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Battle of Big Bethel
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Battle of Big Bethel
Other names: Great Bethel
Many Civil War buffs are surprised to find out that George McClellan's Peninsula Campaign was not the first attempt to take Virginia's lower peninsula between the York and James River. The first attempt began in late May, 1861, before the first land battle between Confederate and Yankee forces at Phillipi, when General Benjamin Butler [US] advanced to Fort Monroe with a force of just under 5,000 men.
Butler's fame shot up when his 6th Massachusetts Regiment seized Baltimore following the riots earlier in the month. Winfield Scott was unhappy with Butler and sent him to Fort Monroe guarding Chesapeake Bay. Among the men in Butler's contingent was W. F. "Baldy" Smith, an engineer with plenty of practical experience. Baldy Smith explored the southern end of the peninsula, noting Rebels at Little Bethel and continued north. Crossing Brick Kiln River (now dammed and known as Big Bethel Reservoir) on a narrow, one-lane bridge on the road to Yorktown, he almost ran into a Rebel camp near a church in an area known as Big Bethel.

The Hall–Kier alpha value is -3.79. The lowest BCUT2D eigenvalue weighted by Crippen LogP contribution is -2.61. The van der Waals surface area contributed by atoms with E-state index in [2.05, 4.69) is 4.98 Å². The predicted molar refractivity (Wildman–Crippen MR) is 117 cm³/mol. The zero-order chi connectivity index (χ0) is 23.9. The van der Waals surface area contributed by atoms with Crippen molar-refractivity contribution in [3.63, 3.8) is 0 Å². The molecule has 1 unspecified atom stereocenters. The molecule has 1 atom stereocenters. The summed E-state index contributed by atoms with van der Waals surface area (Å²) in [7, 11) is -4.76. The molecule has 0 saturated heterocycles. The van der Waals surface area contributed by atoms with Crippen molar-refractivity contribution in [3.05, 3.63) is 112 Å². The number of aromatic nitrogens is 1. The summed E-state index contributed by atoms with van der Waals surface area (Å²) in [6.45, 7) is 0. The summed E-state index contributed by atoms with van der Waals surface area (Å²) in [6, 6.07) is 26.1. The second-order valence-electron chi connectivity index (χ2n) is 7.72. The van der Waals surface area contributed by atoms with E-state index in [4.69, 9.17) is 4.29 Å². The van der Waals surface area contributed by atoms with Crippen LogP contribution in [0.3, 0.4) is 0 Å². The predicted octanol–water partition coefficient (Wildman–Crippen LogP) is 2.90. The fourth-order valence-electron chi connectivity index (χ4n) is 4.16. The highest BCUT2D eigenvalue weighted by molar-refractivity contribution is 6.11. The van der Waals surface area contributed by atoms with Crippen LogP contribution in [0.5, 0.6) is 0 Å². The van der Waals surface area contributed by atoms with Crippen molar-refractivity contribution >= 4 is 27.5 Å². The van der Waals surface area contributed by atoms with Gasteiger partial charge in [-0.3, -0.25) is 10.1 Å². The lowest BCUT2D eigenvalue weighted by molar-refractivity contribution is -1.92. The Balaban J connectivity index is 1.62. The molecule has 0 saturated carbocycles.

Although Rebel command was divided between Colonels Daniel Harvey Hill (Yorktown) and John Bankhead Magruder (Big Bethel), it was Magruder who had established the positions on the peninsula. In addition to Hill and Magruder, the Confederates had John Bell Hood and future Confederate Secretary of War George Randolph in command of small forces.
When Smith returned and reported the Confederate positions, Butler ordered his fellow Massachusetts politician, Brigadier General Ebenezer Pierce to advance and drive the Rebels off. Apparently, Smith saw the church but did not have time to determine construction, because in his orders to Pierce, Butler ordered the church to be burned or blown up. The garrison at Little Bethel was warned of the Union approach by signal shots from the pickets, but the overpowering Union force flushed the Rebels there and drove them back the entrenchments established at Big Bethel. Perhaps over-confidently, Pierce advanced towards this line, coming under fire of some heavy Parrott artillery from Randolph's battery.
Pierce's command, 7 regiments in all, were in nearly complete disorganization when they hit Magruder's entrenched line. Of the various assaults made on the Confederate line only the First Vermont under Lt. Colonel Peter Washburn made it across Back Creek, which was protecting the Rebels. During the confusion of the attack the 7th New York began firing in the Union rear and the Yankees, including Washburn, withdrew to reorganize but were in such complete disarray that they never attacked again. Union loses totaled 76 men. The Confederates lost 8. Within hours after the battle, Magruder wisely withdrew his Confederate forces withdrew to Yorktown, where he established a line protected by the Warwick River.
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Battle of Big Bethel was last changed on - June 10, 2007
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